The Imperial Japanese Army was one of the most brutal armies that the world had ever seen. They didn’t just kill. They tortured, looted, and randomly murdered innocent civilians during their World War II rampage. Many would remember the Rape of Nanjing, where over 300,000 were killed, with over 30,000 women and children raped during the massacre from 1937 to 1938.

While these atrocities are certainly not a competition on who was more abused or which country had suffered the most casualties, a World War II massacre that has been forgotten is the Rape of Manila. Known in the Philippines as the “Panggahasa sa Maynila,” it is a lesser-known Japanese war crime in the Philippines, virtually unheard of elsewhere.

In a massacre where the death toll is estimated to be in the 100,000 to as high as 500,000 military personnel, men, women, and children were killed along with 20,000 or more women and children raped by multiple Japanese soldiers.

A Painful Memory For Those Who Remember

In February 1945, the US Armed Forces along with the Filipino Guerrillas were closing in on retaking Manila when the US Army had landed at the Lingayen Gulf a month earlier. General Douglas MacArthur ordered Lt. Gen. Walter Krueger to advance to Manila with the Sixth US Army and the 37th Infantry Division commanded by Major General Robert S. Beightler.

American troops crossing the Pasig River, 1945 (warfarehistorynetwork.com). Source: https://warfarehistorynetwork.com/2021/07/16/macarthurs-battle-to-liberate-manila-amid-murder-mayhem/
American troops crossing the Pasig River, 1945 (warfarehistorynetwork.com)

By February 5, they were nearing Manila with multiple US Army components and Hunter ROTC Filipino guerrillas, some of which were the 187th and 188th Glider Infantry Regiments of Col. Robert H. Soule, the parachuting 11th A/B Division’s 511th Regimental Combat Team led by Col. Orin D. “Hard Rock” Haugen (a badass nickname if we do say so ourselves), 1st Cavalry Division, and the 11th Airborn Division. Note that many more divisions were involved with liberating Manila. In the same month, the Santo Tomas Internment Camp would be liberated.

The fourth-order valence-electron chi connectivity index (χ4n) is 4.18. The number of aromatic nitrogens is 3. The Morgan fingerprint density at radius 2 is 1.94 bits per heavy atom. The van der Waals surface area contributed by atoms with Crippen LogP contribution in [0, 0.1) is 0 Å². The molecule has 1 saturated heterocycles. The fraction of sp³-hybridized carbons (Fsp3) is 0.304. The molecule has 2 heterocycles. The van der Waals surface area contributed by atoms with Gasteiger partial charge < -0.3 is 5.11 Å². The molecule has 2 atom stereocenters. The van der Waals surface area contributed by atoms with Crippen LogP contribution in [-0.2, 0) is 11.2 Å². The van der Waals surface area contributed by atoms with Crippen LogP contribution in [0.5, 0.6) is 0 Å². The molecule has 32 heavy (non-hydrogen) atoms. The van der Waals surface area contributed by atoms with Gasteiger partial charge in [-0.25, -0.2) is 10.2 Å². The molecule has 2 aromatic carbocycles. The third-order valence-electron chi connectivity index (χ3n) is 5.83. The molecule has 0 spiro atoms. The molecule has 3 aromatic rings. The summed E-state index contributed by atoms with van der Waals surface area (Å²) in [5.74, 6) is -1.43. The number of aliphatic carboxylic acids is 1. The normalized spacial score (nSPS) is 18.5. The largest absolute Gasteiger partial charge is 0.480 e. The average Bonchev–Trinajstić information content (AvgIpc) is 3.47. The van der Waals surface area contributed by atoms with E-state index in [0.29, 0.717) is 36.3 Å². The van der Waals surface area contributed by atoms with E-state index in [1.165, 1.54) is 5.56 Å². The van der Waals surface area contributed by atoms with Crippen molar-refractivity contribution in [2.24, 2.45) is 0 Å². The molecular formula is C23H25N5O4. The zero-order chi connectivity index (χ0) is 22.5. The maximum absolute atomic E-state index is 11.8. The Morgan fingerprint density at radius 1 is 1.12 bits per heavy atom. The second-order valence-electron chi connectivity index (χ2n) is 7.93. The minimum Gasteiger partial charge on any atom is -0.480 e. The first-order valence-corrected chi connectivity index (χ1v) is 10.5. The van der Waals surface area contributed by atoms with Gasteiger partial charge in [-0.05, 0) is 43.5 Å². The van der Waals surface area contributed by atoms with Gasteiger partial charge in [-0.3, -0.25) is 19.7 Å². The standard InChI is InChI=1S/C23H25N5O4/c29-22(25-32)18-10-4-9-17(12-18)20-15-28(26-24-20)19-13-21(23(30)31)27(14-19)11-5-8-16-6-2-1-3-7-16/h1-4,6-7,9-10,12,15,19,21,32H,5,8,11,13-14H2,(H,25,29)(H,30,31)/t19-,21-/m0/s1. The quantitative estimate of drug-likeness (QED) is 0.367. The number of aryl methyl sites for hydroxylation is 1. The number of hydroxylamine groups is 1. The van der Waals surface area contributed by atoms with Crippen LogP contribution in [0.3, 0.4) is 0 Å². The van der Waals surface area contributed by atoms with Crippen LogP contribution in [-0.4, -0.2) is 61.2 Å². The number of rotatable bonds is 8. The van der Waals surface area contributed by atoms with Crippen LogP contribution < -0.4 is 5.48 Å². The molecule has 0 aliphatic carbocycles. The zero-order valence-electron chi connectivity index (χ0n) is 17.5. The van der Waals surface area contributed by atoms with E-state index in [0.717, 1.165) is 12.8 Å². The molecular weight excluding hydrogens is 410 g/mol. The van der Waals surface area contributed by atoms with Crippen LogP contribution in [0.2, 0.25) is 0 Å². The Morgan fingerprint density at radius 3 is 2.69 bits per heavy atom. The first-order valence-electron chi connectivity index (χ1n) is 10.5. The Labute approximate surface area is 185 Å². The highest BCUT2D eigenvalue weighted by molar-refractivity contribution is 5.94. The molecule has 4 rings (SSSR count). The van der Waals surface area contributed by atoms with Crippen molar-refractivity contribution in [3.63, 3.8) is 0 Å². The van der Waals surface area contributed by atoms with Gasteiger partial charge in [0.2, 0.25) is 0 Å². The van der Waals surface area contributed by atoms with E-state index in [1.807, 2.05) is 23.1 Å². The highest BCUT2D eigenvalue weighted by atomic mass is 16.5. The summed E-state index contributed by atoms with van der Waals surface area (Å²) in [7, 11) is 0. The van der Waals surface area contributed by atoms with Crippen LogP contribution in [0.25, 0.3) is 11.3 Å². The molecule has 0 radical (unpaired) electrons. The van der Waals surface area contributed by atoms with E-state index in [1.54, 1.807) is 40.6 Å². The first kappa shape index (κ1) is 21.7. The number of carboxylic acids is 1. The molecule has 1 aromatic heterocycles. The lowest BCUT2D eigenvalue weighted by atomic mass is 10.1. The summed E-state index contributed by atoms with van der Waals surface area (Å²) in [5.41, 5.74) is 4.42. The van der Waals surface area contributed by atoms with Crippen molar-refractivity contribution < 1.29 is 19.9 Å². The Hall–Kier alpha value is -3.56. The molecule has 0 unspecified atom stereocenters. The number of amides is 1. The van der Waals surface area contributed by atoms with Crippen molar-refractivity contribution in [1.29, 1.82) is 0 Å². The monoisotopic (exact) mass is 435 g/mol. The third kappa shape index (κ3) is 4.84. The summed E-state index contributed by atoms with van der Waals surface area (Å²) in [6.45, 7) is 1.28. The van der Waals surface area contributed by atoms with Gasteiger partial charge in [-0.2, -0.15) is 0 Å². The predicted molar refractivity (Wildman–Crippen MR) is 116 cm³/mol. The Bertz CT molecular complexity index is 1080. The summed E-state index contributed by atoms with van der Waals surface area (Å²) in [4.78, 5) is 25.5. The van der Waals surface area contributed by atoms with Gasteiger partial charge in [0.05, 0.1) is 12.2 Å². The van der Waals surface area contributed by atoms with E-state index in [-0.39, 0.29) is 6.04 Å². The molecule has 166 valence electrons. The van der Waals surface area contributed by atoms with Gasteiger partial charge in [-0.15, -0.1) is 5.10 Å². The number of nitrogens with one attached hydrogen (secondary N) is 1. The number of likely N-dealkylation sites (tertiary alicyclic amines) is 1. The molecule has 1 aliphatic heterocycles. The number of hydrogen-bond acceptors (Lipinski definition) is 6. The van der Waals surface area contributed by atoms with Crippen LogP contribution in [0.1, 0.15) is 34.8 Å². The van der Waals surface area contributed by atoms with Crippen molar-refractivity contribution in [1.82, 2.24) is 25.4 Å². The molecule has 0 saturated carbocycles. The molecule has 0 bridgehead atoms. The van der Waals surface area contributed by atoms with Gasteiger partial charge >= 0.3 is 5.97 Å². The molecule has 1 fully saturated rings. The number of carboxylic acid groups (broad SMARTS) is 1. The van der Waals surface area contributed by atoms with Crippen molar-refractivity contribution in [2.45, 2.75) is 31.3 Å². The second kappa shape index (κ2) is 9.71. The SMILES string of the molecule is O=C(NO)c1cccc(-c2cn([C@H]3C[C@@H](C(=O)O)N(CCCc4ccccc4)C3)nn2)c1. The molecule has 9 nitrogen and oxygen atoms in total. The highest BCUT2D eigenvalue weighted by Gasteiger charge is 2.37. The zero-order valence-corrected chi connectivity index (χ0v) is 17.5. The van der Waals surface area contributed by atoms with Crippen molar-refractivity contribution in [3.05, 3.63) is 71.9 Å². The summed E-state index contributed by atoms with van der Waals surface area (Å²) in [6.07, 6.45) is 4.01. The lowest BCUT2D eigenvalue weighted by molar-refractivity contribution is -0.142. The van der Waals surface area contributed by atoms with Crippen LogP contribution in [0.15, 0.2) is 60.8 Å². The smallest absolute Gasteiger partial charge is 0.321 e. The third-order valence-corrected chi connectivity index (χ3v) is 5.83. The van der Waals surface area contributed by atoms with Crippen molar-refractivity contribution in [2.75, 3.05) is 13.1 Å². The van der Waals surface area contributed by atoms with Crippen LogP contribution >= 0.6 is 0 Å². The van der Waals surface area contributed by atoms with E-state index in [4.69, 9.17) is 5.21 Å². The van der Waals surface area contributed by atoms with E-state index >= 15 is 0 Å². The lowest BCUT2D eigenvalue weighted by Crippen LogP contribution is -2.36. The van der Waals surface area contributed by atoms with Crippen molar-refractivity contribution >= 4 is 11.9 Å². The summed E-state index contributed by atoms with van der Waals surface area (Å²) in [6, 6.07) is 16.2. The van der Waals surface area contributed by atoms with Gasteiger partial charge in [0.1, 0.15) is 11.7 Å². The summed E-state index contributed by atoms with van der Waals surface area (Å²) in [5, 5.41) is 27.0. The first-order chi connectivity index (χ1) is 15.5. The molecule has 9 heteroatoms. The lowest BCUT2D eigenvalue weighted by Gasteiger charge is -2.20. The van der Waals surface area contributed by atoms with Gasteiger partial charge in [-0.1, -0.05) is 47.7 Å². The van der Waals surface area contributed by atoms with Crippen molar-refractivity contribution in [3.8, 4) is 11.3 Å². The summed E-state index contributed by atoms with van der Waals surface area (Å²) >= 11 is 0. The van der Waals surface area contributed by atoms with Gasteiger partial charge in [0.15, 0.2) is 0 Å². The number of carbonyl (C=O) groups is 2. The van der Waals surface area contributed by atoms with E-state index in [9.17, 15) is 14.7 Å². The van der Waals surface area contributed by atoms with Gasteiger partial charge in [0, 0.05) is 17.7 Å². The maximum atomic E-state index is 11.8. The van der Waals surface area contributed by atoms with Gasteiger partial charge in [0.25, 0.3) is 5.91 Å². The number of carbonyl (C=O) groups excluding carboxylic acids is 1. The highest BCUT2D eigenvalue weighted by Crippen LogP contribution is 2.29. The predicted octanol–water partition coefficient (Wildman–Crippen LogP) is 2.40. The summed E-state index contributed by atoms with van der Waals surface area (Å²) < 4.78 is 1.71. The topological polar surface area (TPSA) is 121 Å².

Before the liberation of Manila, Japanese General Tomoyuki Yamashita originally wanted to withdraw troops from Manila in January upon gaining intelligence that the US Forces were coming for him. Many of his troops ignored him and chose to remain in Manila. Yamashita would eventually be right as the American forces would overwhelm what was left of the Japanese forces.

On February 5, the first push into Manila was made by the 37th Infantry Division and the 1st Cavalry Division. They would be moving into the city from the north and the east, capturing Manila’s water supply in the process: the Novaliches Dam, the San Juan Reservoir, and the Balara Water Filters, which is now located in the National Capital Region of the Philippines. A few days later, General Beightler and his 148th Regiment cleared Paco and Pandacan into Pasig, continuing into Malabon, a city north of Manila, and eventually to Tondo, the most populous sector of Manila.

Rear Admiral Sanji Iwabuchi, who was part of the Shimbu Army Group initially, led the Imperial Japanese Navy’s 31st Naval Special Base Force, along with Colonel Katsuzo Noguchi and Captain Saburo Abe ignored earlier commands by Yamashita to retreat and stayed in Manila to stage the last defense. They soon would regret this decision as Iwabuchi would lose around 16,000 men, including himself, as he committed suicide (known as Seppuku in Japanese).

The Japanese had made a fortress of Manila and had forced the civilian population to remain in place as human shields.

Manila Turns Into Filipinos’ Version of Hell

The Japanese Forces, who were surprised and overwhelmed at the allied forces’ sheer firepower, started taking out their frustration and anger on Filipino civilians. Some say that the atrocities had started even before the US Forces had started advancing into Manila. Command and control started to break down among Japanese units in headlong retreat, and many Japanese troops engaged in individual acts of retribution and started raping then killing women and children.